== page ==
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NCAT has jurisdiction to deal with disputes where a party temporarily moves outside of New South Wales

The appellant, Ms Anagnostou and the respondent, Ms Leo were parties to a residential tenancy agreement under the Residential Tenancies Act 2010 (NSW) (‘Agreement’).
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Compliance is essential for winding up applications during COVID

Late in 2020, In the matter of Ryals Hotels Pty Ltd [2020] NSWSC 1906, the Supreme Court of New South Wales was required to examine various restrictions brought into support businesses through the COVID period and what impact they had on an application by a landlord to wind up a commercial tenant.
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Landlord’s attempt to avoid COVID restrictions for commercial tenant a costly exercise

During 2020, as part of the National Cabinet’s response to COVID-19, a number of measures were put in place to assist businesses to continue to trade including:
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Footy player’s “spear tackle” negligence case gets a red card from the Court of Appeal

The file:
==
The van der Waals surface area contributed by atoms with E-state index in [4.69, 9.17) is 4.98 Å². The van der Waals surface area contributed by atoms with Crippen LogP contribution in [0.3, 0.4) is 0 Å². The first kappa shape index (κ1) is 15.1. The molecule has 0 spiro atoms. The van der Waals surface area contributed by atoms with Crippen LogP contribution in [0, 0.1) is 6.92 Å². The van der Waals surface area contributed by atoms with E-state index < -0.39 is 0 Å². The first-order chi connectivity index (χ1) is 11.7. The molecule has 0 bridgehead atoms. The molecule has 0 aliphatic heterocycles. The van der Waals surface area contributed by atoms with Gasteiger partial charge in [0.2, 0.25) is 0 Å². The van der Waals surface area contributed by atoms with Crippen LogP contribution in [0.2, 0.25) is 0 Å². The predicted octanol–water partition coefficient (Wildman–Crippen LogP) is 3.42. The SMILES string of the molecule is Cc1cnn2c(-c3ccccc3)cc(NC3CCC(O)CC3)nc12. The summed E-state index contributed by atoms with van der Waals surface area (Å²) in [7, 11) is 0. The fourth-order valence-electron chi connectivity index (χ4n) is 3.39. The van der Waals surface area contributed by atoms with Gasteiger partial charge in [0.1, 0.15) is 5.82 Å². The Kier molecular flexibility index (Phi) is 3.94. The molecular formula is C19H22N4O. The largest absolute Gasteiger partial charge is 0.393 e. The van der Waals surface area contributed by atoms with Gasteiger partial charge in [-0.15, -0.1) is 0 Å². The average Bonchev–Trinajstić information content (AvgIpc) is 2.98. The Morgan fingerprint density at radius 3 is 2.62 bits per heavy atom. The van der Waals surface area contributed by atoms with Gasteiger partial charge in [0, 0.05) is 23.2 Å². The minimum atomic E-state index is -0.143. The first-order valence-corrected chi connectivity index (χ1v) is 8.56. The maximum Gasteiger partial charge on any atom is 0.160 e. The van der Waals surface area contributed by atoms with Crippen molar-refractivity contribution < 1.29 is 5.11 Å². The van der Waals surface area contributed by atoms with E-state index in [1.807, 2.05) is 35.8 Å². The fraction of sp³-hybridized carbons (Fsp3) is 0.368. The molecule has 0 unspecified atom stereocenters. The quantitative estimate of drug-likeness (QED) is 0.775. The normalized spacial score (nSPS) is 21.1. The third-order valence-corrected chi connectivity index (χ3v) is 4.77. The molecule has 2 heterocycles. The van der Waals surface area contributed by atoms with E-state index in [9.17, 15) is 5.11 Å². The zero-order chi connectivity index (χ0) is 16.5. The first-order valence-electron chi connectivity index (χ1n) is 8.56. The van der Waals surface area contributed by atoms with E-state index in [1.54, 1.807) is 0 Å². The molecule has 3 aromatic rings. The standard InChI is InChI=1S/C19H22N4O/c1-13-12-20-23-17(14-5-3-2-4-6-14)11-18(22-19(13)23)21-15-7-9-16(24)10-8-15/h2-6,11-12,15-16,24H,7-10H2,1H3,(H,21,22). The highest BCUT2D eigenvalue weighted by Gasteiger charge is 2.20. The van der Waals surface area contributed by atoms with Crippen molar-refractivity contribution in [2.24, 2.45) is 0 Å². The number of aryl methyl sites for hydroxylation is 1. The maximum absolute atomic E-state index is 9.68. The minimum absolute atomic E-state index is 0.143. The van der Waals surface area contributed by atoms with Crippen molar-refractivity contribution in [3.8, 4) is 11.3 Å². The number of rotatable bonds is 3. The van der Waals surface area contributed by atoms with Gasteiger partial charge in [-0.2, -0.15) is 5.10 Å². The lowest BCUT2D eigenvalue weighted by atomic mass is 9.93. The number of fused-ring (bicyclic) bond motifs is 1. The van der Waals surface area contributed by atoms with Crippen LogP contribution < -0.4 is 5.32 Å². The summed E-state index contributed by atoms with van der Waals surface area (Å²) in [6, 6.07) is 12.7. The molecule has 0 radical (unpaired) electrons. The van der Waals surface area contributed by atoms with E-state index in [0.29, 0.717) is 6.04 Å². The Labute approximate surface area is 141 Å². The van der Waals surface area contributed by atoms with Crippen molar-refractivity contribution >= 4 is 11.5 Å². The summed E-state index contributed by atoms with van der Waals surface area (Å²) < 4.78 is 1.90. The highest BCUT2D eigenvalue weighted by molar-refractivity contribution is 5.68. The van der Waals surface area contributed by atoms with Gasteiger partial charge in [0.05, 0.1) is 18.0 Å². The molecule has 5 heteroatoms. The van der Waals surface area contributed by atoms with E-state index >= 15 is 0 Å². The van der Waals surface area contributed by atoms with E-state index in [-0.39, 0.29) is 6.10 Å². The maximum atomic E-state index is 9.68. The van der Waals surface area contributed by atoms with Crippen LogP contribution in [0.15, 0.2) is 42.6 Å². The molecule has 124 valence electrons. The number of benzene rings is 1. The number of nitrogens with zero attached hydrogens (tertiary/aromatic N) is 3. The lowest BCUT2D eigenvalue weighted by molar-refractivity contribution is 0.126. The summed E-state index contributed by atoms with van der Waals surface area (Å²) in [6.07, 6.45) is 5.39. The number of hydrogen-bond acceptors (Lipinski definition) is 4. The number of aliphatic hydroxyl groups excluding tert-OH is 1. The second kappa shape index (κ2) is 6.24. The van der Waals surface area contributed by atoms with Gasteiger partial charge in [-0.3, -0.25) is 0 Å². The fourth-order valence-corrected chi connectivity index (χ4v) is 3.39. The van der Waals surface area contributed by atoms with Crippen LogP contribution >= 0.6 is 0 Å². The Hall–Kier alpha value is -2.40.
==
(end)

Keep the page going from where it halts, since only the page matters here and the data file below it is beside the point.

2020 has been a year of ”big hits” in the dangerous recreational activity space.   It has also been in a year in which our sportsmen have featured in the evening news, often for their off‑field behaviour.     The recent news that former England Rugby international, 42 year old Steven Thompson, has been diagnosed with early onset dementia, and is involved in a potential class action in relation to the repetitive head trauma he says gave rise to his condition; has sent shock waves through the sporting world.
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NSW Court of Appeal considers evidence of value for Quantum Meruit claims

On 2 December 2020, the Supreme Court of NSW – Court of Appeal, delivered judgment in the matter of Roude v Helwani [2020] NSWCA 310 and, in a decision that is important to the ability of builders and contractors to pursue claims over amounts in smaller jurisdictions, the Court of Appeal has confirmed that it is not necessary to incur the costs of obtaining an expensive independent expert report in order to succeed in a claim in quantum meruit.
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Corporate Insolvency Reforms. New Year, New Scheme - What you need to know.

As the temporary relief and protection for businesses impacted by COVID-19 comes to an end on 31 December 2020, insolvency experts brace for a potential floodgate of insolvency administrations. Parliament clarifies the new provisions under the Corporations Amendment (Corporate Insolvency Reforms) Bill 2020 (Cth) (Bill) which will commence on 1 January 2021.
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Casual employees’ right to be converted to permanent employment – cost implications for employers

The recent decision in WorkPac Pty Ltd v Rossato saw the Federal Court decide that a casually employed worker was actually a permanent employee.